Friday, May 4, 2012

Finally! No more carrying water to the barn!

Since we got this house (about 6 months ago) we've been carrying four gallons of water at a time to the barn from the pump house so the animals can have water. Now, it's not really a long walk (probably 200 feet) but doing that three or four times a day really gets to be a pain. I know I can use the exercise, but I'm all about saving time these days.

So I've been looking at water tanks on Craigslist for a few months now, and they all seemed pretty shady. "We're not sure what was in this tank, but I wouldn't use it for water." We thought about buying new, but that's just way out of our price range. I tried putting together some old plastic trash cans in a way that I thought would work, but the bottom of the cans ended up being too flimsy to hold 50 gallons of water and a pipe coming out of a hole in the plastic. The weight of the water would always eventually warp the bottom (even after I built a reinforcement) and it was more of a headache than anything.

I found some 250-gallon water tanks at my local feed store. They call these "water totes" if you look them up online, but they're basically used to ship liquids, so they have a protective cage around the outside and a plastic pallet on the bottom for transporting with a forklift. The feed store guys told me that these were used to ship dish soap and they rinsed them out 3 times before they sell them. I checked inside for any residue, ran some water through it and there was not even a sud. So I bought one (for only $60!!) and brought it home. Of course, I still rinsed it out thoroughly and tested it in the water bottle of a rabbit before giving it to the rest of the animals.

250-gallon water tank
I bought a 4-way hose splitter and a few adapters from Lowe's, but not much else. I have one hose going out to a faucet I built in the chicken coop area of the barn and another hose running to an automatic waterer in the main stall for the goats, dog, and geese to use. The room with the tank is about two feet higher than the other rooms, so it works well to help gravity-feed the hoses that run out of the room.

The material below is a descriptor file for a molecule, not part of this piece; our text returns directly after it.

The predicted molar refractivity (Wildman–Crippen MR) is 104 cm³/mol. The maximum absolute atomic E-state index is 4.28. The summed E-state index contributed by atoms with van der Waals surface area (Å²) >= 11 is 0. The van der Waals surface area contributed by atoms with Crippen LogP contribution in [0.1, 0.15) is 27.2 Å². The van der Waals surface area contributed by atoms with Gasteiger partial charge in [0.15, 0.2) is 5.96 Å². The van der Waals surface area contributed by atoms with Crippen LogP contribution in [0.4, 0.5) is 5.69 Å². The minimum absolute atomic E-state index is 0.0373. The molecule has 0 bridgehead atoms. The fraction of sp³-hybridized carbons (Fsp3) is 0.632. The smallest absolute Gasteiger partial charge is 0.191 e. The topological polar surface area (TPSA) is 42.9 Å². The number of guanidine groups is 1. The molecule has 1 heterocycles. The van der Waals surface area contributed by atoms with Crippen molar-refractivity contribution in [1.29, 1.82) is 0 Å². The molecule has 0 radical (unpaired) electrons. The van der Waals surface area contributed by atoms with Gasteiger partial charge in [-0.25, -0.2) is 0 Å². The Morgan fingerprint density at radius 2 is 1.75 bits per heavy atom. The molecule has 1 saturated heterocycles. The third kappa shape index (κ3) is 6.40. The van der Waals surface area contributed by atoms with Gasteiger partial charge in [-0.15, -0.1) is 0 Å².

Everything seems to be working fine so far with only one very minor leak in the main tank valve where it connects to my hose adapter, but I'll fix that as soon as I use up the water in there now. I only filled it up halfway to see how everything is working before filling it up to the full 250-gallon capacity. By the way, 250 gallons weighs 2,085 lbs not including the tank itself, so if you do this, make sure you have a solid foundation underneath!

4-way hose adapter
Hose going to faucet assembly in other room
Faucet in chicken room
Auto waterer connected to tank in other room
So in total, I spent probably $160 on the tank, adapters, piping for the faucet and the automatic waterer. If you count the two 100' hoses I bought to connect to the pump house, you could say I spent $225. Not too bad considering a new tank of that size alone goes for about $400-500.

I'm so happy to have this project finished so I can move on to the long list of others I have waiting for me. I figure with the way we go through water for the animals in the summer, I should only have to refill that tank about once a month. Let's hope this works!


  1. It is good that you’ve finally found a water tank for the barn. Now, you would not walk with heavy loads of water in gallons anymore. And what’s more, while the water is flowing for the animals to drink, you can use the time for other barn tasks. By the way, it is nice that it only cost you $225 for that.

    @ Louisa Matsuura

  2. Plastic and fiber are the most popular and widely used elements to store water. It is a common site to see plastic loft tanks installed on the top of the building. This water tanks are known as poly water tanks or plastic water tanks.